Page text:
An Interactive Voice Response (IVR) is usually the first line of communication for a customer when calling a company. So it’s safe to say that this IVR is the first impression of your business that a potential customer or client will get. Putting it that way makes it seem far more important, doesn’t it? IVR’s are one of the most common things customers complain about. Dealing with confusing menus and recorded messages can be very annoying.
Auto-attendants and IVRs are fairly standard features on hosted PBX systems. If you’ve recently made the switch to VoIP service, you will most likely be faced with the task of setting up your business’ IVR soon. We’ve put together a list of helpful tips to assist you in keeping your IVR simple and clear, resulting in a more satisfied customer base.
1. Keep IVR menus simple and shallow
Avoid making the IVR menus too deep or too complex. No one wants to listen to a litany of recorded instructions. We recommend keeping the menu level (also known as a phone tree) to a maximum of three levels. Any more complexity than that, and customers will feel trapped in IVR hell.
2. Inject some humanity
After listening to a series of menu options and prompts from a soulless, robotic voice, your customer will seek out hearing a friendlier tone. Try using an employee with a cheerful voice for your IVR to give it the human touch.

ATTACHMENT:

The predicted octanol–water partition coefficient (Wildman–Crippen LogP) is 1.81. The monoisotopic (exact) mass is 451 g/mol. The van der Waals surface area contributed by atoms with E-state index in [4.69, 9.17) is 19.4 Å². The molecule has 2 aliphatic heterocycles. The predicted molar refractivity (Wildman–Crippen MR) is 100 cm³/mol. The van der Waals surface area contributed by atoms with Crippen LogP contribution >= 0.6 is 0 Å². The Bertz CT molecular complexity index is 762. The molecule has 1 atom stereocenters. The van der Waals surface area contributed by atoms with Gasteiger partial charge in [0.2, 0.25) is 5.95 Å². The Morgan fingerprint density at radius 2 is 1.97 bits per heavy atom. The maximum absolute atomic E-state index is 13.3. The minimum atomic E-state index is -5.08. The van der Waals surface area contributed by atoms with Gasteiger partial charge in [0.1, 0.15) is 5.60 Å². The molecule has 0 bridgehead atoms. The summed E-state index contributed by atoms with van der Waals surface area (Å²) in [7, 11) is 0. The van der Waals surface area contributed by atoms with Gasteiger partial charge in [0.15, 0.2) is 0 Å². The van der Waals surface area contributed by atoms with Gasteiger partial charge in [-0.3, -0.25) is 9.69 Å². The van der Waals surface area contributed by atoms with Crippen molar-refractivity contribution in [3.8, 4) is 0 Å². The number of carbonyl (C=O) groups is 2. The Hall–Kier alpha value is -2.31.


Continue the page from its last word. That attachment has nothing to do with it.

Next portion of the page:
3. No voicemail dead-ends
What could be more frustrating to customers than going through a series of menu prompts only to end up in someone’s voicemail box? If customers are calling outside of business hours, then they should be sent as quickly as possible to the voicemail of the best person who can help them, if there is no live assistance available.
4. Make menu prompts intuitive
“Press 1 for support” and then, “press 9 for sales.” The menu and call routing workflow should make perfect sense to callers.
5. Ensure messages are recorded at the right speeds and are clear
If using custom messages with an IVR make sure the speaker is articulate and not speaking at a rapid pace, but not as slow as molasses, either.
6.Give a call back choice
We all hate waiting on hold. Many IVRs will allow setting up the option to let callers leave their number so they receive a call back when someone is available to speak with them.
7. Also, give hold choices
Since everyone has to wait on hold every now and then, configure the option for music or silence during hold time. Your customers and business associates may not share your love of smooth jazz.
8. Don’t make frequent menu changes
How many times have you called a company and heard, “Please listen as our menu options may have changed…”? It’s irritating and so prevalent that it’s possible to believe that most businesses are constantly tweaking their IVR menus. Find a menu structure that works and keep changes subtle (and not to the main, introductory menu) to avoid confusing callers.
As employees come and leave the company, or receive title changes, keep the company directory and phone extensions that are tied into the IVR, up-to-date.
10. Create an “other” option
IVR menus should include a general option that callers can select if the other menu options are not a fit for the purpose of their call.
11. Careful with natural language response
Increasingly, IVR systems offer speech recognition for caller input. The technology is not always reliable. It pays to thoroughly test any open-ended speech recognition before deploying it live.
Recorded messages of course, should not cause ear strain or deafness. The general consensus is to keep volume levels between -6 and -9db.